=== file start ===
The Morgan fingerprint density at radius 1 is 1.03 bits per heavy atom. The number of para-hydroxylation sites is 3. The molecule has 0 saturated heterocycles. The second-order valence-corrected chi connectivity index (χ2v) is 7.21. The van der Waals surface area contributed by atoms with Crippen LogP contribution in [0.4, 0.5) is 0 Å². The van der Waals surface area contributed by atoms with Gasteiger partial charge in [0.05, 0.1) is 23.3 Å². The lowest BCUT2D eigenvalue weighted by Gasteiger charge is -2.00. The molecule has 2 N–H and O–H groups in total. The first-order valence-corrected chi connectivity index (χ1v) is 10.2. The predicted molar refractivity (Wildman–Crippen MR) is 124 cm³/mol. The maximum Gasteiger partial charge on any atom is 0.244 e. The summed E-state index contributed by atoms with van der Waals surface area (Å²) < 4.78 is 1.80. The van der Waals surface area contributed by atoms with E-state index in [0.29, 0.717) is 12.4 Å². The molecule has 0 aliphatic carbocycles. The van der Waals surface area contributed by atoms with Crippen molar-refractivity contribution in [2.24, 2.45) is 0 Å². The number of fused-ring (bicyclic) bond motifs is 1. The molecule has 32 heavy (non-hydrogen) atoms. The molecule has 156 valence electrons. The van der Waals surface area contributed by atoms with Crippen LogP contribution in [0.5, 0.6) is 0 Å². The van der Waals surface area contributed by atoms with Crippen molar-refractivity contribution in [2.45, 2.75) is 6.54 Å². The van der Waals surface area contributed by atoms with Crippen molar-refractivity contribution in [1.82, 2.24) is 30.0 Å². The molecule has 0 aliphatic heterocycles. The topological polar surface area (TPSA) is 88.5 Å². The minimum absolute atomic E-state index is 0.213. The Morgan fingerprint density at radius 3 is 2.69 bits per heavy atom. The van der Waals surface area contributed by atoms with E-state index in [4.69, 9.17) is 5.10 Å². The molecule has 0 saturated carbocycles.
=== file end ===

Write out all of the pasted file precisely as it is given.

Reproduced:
The Morgan fingerprint density at radius 1 is 1.03 bits per heavy atom. The number of para-hydroxylation sites is 3. The molecule has 0 saturated heterocycles. The second-order valence-corrected chi connectivity index (χ2v) is 7.21. The van der Waals surface area contributed by atoms with Crippen LogP contribution in [0.4, 0.5) is 0 Å². The van der Waals surface area contributed by atoms with Gasteiger partial charge in [0.05, 0.1) is 23.3 Å². The lowest BCUT2D eigenvalue weighted by Gasteiger charge is -2.00. The molecule has 2 N–H and O–H groups in total. The first-order valence-corrected chi connectivity index (χ1v) is 10.2. The predicted molar refractivity (Wildman–Crippen MR) is 124 cm³/mol. The maximum Gasteiger partial charge on any atom is 0.244 e. The summed E-state index contributed by atoms with van der Waals surface area (Å²) < 4.78 is 1.80. The van der Waals surface area contributed by atoms with E-state index in [0.29, 0.717) is 12.4 Å². The molecule has 0 aliphatic carbocycles. The van der Waals surface area contributed by atoms with Crippen molar-refractivity contribution in [2.24, 2.45) is 0 Å². The number of fused-ring (bicyclic) bond motifs is 1. The molecule has 32 heavy (non-hydrogen) atoms. The molecule has 156 valence electrons. The van der Waals surface area contributed by atoms with Crippen LogP contribution in [0.5, 0.6) is 0 Å². The van der Waals surface area contributed by atoms with Crippen molar-refractivity contribution in [2.45, 2.75) is 6.54 Å². The van der Waals surface area contributed by atoms with Crippen molar-refractivity contribution in [1.82, 2.24) is 30.0 Å². The molecule has 0 aliphatic heterocycles. The topological polar surface area (TPSA) is 88.5 Å². The minimum absolute atomic E-state index is 0.213. The Morgan fingerprint density at radius 3 is 2.69 bits per heavy atom. The van der Waals surface area contributed by atoms with E-state index in [4.69, 9.17) is 5.10 Å². The molecule has 0 saturated carbocycles.